So when Dedo convinces Judge Oleff Uskar to let him search for the tomb of Halueth Never, the semi-legendary founder of the city of Neverwinter (even after blackmailing Oleff earlier for his involvement in a “sinful operation”, namely the bordello known as the Moonstone Mask), the rogue almost immediately agrees to deliver any holy artifacts he finds into the villainous hands of Gilles, a cleric of the evil deity Talona, not because he personally feels any allegiance to the abstract concept of evil, or even to any of the deities that might ally themselves with his own patron Vecna, but simply because Gilles offered him more money.
FIGHT EVERY BATTLE IN YOUR MIND
For a rogue such as this, with such low scores in Strength and Constitution, a tank is required for a henchman. I chose the dwarven monk Grimgnaw, partly due to him being lawful evil. I could’ve just as easily gone with Daelan Red Tiger, the half-orc barbarian, but apart from the issue of alignment, Grimgnaw with his monk abilities is virtually unstoppable. Also, he has a shared interest in getting to the bottom of the undead infestation that has lately overtaken the Beggar’s Nest, though for very different reasons. Little does he know that he is being used, not to rid Neverwinter of the scourge of undead (though that will inevitably happen as a consequence of their quest), but rather for his employer to be able to gain more knowledge about the dark arts of necromancy.
With Grimgnaw at his side to fearlessly wade into every battle ahead of him, Dedo has become what the rogue guide I linked to above calls a “Gunship”:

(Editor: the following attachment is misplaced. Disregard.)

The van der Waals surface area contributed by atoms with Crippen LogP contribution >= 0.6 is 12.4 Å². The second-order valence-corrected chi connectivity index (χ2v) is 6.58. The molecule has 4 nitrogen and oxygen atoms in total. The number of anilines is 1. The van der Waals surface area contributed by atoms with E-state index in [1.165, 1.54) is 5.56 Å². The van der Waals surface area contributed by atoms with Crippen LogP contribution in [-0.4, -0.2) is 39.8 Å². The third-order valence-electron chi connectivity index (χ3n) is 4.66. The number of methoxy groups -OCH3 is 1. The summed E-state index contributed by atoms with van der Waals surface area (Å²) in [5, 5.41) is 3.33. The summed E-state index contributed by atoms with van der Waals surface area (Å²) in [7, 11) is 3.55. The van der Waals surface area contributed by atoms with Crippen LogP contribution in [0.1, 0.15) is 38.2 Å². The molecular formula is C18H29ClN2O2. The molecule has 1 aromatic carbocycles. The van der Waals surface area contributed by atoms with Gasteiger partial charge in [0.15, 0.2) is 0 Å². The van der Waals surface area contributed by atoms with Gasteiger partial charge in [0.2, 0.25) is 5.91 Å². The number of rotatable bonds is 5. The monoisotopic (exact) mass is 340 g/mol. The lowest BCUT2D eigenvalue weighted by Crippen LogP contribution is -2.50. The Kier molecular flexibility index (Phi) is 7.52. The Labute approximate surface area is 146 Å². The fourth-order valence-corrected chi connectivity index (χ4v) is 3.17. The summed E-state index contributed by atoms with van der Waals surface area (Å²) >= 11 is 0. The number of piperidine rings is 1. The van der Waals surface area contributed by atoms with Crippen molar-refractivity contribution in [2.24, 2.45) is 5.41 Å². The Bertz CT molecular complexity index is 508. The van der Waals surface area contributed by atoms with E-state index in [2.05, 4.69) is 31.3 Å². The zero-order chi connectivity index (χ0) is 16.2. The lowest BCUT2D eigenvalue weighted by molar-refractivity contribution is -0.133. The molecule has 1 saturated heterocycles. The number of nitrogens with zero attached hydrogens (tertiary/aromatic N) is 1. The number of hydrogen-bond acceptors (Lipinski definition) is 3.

The "Gunship" references the military combat helicopters of today, which strike from the edges of the battle and can change tactics mid-battle with ease. Gunships are the most versatile of the Rogues, already a versatile class, and often add spell-casting or other arcane or divine abilities to the Rogue mix. Gunships are usually the Rogues with the lowest number of hit points and the worst armor class, but make up for it in mobility, speed, and terrifying combat capabilities. They can't stand in a fight for long, but they make an impact out of all proportion to their size for as long as they ARE there.Ross Glenn, “Neverwinter Nights Rogue Character Guide”
Hanging back in order to repeatedly shoot down the monk’s assailants with his crossbow means Dedo gets a sneak attack on virtually every enemy, and can often take down spellcasters before they even have a chance to finish casting their first spell, or at the very least interrupt some of their spells, causing them to fail from loss of concentration. If cornered by foes who happen to slip by Grimgnaw, as can sometimes occur when there are just too many for the dwarf to handle, Dedo will fight back using his magic rapier with Finesse, a feat which allows his attack bonus to be based on his high Dexterity rather than his much lower Strength, and if need be he can borrow time using his Parry skill (augmented by the Gloves of Swordplay) to hopefully fend off the attacks until Grimgnaw is able to come to his rescue.